Are You Getting Enough Protein?
Protein. What it does, why we need it and how much to include in your diet.
What Is Protein?
A protein is a naturally occurring, extremely complex substance that consists of amino acid residues joined by peptide bonds. Proteins are present in all living organisms and include many essential biological compounds such as enzymes, hormones, and antibodies.
What Protein Does In The Body & Why We Need It
Protein is key for helping prevent muscle loss. It’s also critical in creating hormones like insulin and thyroid hormones, neurotransmitters such as serotonin and dopamine, enzymes and antibodies all which determine how well our bodies function and how we feel. You need protein in your diet to help your body repair cells and make new ones. Protein is especially important for growth and development in children, teens, and pregnant women. Not only is protein essential for your health, but it’s also the most filling macronutrient. Consuming it can keep you feeling full and satisfied, which supports a healthy body weight. A high protein intake offers several potential health benefits and could help increase weight loss, enhance muscle growth, and improve your overall health.
How Much Protein Do You Need?
Getting enough protein on a daily basis is essential for your overall health however protein intake has been an aspect of confusion for many clients.
What we think of as “protein” is actually a large category of molecules. They give structure and support to your cells and are necessary for immune function, movement, chemical reactions, hormone synthesis, and more.
The right amount of protein depends on your individual health and lifestyle however here are some general guidelines to consider.
For both women and men the Recommended Daily Allowance for protein is based on your body weight: 0.8 grams per kilogram of body weight.
Physical activity and age also effects how much protein we need. If you’re relatively active, you’re going to need more protein to compensate for the breakdown and utilisation of proteins that occur while you’re moving. From trainers I have come across, usually combined with a fitness program, 1 gram per pound of body weight is recommended.
Sources Of Protein
Protein can be categorized into two types: complete and incomplete proteins. Proteins are made up of smaller units, called amino acids. Complete proteins contain all of the amino acids your body needs and include meat, fish, poultry, dairy, and soy products. Our bodies can make more than half of the 20 amino acids we need. There are nine that we can’t make: phenylalanine, valine, threonine, tryptophan, methionine, leucine, isoleucine, lysine, and histidine. (They’re called essential amino acids because we must get them from food.)
Protein and weight maintenance
Protein and its effects on weight maintenance, we all know protein helps us build muscle but did you know it can also help us burn fat. Protein makes you burn more calories, this is due to the high thermic effect it has whilst being processed in our bodies, a high protein intake tends to boost metabolism, makes you burn more calories especially whilst sleeping! Protein also keeps our glucose levels steady, which does keep our blood sugar balanced and keeps any hangry cravings at bay.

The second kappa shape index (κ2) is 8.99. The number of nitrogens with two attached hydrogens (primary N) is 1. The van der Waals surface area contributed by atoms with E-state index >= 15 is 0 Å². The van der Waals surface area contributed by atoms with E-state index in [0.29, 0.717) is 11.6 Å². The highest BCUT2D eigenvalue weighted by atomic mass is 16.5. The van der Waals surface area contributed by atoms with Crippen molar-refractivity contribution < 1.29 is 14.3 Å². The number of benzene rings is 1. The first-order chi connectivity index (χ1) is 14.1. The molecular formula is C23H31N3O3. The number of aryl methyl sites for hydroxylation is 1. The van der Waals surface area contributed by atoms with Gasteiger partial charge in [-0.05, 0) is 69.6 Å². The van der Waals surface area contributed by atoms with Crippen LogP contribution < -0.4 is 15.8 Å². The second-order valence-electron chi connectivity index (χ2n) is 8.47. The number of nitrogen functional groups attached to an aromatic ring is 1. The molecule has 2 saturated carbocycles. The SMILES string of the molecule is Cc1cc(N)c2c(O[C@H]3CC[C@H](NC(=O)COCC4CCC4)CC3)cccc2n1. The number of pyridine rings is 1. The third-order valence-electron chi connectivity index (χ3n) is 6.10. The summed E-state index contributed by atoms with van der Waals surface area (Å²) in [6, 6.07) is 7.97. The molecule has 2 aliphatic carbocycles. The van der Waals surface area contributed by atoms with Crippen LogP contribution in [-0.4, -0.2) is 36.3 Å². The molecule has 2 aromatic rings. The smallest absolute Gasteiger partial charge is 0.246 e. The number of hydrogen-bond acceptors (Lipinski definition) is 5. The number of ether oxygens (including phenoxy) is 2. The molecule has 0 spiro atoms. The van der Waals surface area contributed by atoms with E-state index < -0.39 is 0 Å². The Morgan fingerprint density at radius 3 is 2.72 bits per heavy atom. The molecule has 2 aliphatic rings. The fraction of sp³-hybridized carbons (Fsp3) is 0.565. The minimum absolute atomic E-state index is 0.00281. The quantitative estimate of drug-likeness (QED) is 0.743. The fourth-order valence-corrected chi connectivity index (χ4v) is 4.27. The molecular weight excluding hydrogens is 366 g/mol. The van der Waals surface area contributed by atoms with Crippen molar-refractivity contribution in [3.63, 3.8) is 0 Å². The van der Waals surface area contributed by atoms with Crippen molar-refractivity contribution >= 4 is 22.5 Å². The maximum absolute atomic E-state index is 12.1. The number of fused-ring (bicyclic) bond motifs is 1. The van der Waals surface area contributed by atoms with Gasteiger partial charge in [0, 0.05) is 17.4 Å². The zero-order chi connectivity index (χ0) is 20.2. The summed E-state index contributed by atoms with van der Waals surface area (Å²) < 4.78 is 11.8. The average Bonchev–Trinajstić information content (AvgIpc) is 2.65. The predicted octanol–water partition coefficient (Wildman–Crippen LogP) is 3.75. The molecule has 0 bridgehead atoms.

Easy ways to bump up protein Intake
- Snacking only on protein. This tip is essential for making snacking work with your body and not against it. Snacking has been given a bad rep, but actually snacking when your hungry is a great way to practice listening and tuning into your hunger cues. Instead of snacking on carbohydrate based foods, that do not essentially provide sustained energy in isolation, make sure you snack on a protein dense food or if choosing a carb-y snack, pair it with a protein to buffer the glucose release to your bloodstream. Some great options are; a handful of nuts or seeds, slices of cheese or boiled eggs.
- Top your meals with a sprinkling of seeds. This is an easy hack to increase protein and also create an artistic crunch to your meal. Think pumpkin, hemp, sesame or chia to top of a salad or on top of a smoothie.
- Add collagen to your coffee. Collagen is a dense, insoluble, and fibrous protein found in bones, muscle, skin, and tendons. It makes up one-third of total body protein by weight. The majority of collagen supplements come in powder or liquid form, as well as either flavoured or unflavoured. It can be added to foods and beverages without affecting the taste, so upgrade your regular cup of coffee with a does of protein.
- Choose Greek Yogurt. Greek yogurt contains twice as much protein as traditional yogurt and can be eaten alone or added to other foods. Its versatile and packed full of protein, a great addition to pair with sweet or savoury foods. Greek yogurt can be used as a blood sugar balancing component to any sweeter foods like desserts, for steady release of glucose.
- Use spirulina super food powder. This tiny alga is packed with nutrients. A single tablespoon of dried spirulina powder contains 4 grams of protein! Spirulina is also rich in a range of vitamins and minerals essential for maintaining a healthy immune system, like vitamins E, C, and B6. Research finds that spirulina also boosts the production of white blood cells and antibodies that fight viruses and bacteria in your body. Try adding spirulina into smoothies or soups, to disguise its pungent flavour.
There you have it, I hope you know have a deeper understanding of the marco nutrient-protein and that you can now see its value and essential role in keeping us healthy and at our best. Try out the tips, weather you are choosing animal or plant based sources, experiment with bumping up your intake and see how you feel.
Categorised in: Nutrition
This post was written by Amelia Crossley